With an endless number of stories to tell, comedian Max Lance took the stage with a full house laid out before him in the Student Union Den Jan. 21. Primarily making fun of himself, Lance’s routine focused on his own personal failures. From past girlfriends, to college to life after dropping out, Lance connected with the audience by making light of issues that some audience members could obviously relate to.
Local resident Robert Bennet and his wife attended the show.
“He had a way of talking to himself that was horribly entertaining,” Bennet said. “Most of the time it felt as if he were just up there telling himself his own life story, and I found it tragically funny.”
It was this same strange humor that captivated the audience throughout the entire show, as Lance supported a routine consisting of exaggerated stories pulled from his own life.
Lance spent time talking about his college years and even more time on the years immediately after he dropped out.
“So I moved back into my parents place, and after a while they started charging me rent,” Lance said. “Do you realize what that would say about me? If I could afford to pay rent and of all the places I could rent, I chose to live at my parents, sleeping on an air mattress.”
But more than just a tribute to his own life’s failings, Lance hit a chord with some students who could relate to some of the stories.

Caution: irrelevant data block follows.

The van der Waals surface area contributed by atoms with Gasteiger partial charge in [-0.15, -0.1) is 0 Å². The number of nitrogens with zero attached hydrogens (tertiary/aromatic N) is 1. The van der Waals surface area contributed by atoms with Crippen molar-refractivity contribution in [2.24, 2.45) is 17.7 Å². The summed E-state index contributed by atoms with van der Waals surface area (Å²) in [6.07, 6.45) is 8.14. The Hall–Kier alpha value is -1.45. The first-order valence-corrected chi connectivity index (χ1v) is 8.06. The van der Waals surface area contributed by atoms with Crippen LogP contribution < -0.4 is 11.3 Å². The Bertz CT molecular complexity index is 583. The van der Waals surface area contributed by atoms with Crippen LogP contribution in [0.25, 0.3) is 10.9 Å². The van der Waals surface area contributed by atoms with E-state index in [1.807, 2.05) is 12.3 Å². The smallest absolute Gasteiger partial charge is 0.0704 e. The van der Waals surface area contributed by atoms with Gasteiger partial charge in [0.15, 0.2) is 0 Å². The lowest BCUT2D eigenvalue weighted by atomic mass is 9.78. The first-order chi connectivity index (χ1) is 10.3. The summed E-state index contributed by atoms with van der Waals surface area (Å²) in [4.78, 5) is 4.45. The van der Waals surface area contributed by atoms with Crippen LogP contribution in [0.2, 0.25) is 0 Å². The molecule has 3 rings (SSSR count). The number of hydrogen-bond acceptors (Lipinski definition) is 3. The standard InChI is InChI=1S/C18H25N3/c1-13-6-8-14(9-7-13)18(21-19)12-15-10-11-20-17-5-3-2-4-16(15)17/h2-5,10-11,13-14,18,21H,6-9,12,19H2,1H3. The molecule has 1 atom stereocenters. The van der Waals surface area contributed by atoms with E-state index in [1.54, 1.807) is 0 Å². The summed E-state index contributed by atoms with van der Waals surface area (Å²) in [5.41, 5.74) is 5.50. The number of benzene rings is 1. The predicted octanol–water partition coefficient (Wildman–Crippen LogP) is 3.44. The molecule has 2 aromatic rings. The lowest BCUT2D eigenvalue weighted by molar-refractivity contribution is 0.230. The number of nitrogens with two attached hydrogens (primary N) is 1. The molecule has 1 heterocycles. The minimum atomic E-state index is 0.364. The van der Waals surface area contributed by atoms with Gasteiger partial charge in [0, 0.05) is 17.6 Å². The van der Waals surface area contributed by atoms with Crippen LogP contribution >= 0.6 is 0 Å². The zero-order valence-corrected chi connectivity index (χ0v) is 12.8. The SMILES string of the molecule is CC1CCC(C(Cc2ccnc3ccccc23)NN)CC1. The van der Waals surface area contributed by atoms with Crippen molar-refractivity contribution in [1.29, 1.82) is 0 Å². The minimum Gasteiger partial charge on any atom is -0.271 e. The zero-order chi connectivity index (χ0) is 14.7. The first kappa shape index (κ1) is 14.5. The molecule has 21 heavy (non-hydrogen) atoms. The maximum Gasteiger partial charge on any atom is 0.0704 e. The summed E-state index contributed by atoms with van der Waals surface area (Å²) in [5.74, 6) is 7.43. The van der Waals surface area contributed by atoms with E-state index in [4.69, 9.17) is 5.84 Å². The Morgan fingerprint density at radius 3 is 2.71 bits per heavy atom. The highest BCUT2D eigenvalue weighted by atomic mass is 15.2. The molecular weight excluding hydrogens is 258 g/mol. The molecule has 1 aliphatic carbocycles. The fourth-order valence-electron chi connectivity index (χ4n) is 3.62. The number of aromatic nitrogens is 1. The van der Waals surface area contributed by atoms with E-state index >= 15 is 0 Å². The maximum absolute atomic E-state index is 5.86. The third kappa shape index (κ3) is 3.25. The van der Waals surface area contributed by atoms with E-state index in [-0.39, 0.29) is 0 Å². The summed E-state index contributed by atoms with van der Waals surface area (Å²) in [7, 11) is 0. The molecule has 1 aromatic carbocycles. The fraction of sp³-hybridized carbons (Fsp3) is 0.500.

Gerry Tannoy, a freshman, understood the truth behind some of Lance’s jokes.
“He talked about periods when all he seemed to do was watch television, and all the stupid things that are put on the air,” Tannoy said. “Sad to admit, I knew what he meant and that only made his comments funnier.”
Lance went further than to say he watched too much television. He went so far to say he quit college and dedicated his life to the pursuit of nothing.
“Everyone told me ‘Do what you love and money will follow,’ so I did nothing,” he said, “and the money failed to follow.”
Brittany Santener, a junior biology major, also enjoyed Lance’s way of taking real-life situations to an extreme, turning what would normally be a sad situation into an entertaining one.
“Who doesn’t want to do nothing? But most people either can’t or won’t admit that they do nothing,” Santener said. “So hearing the comedian’s routine on nothing was great.”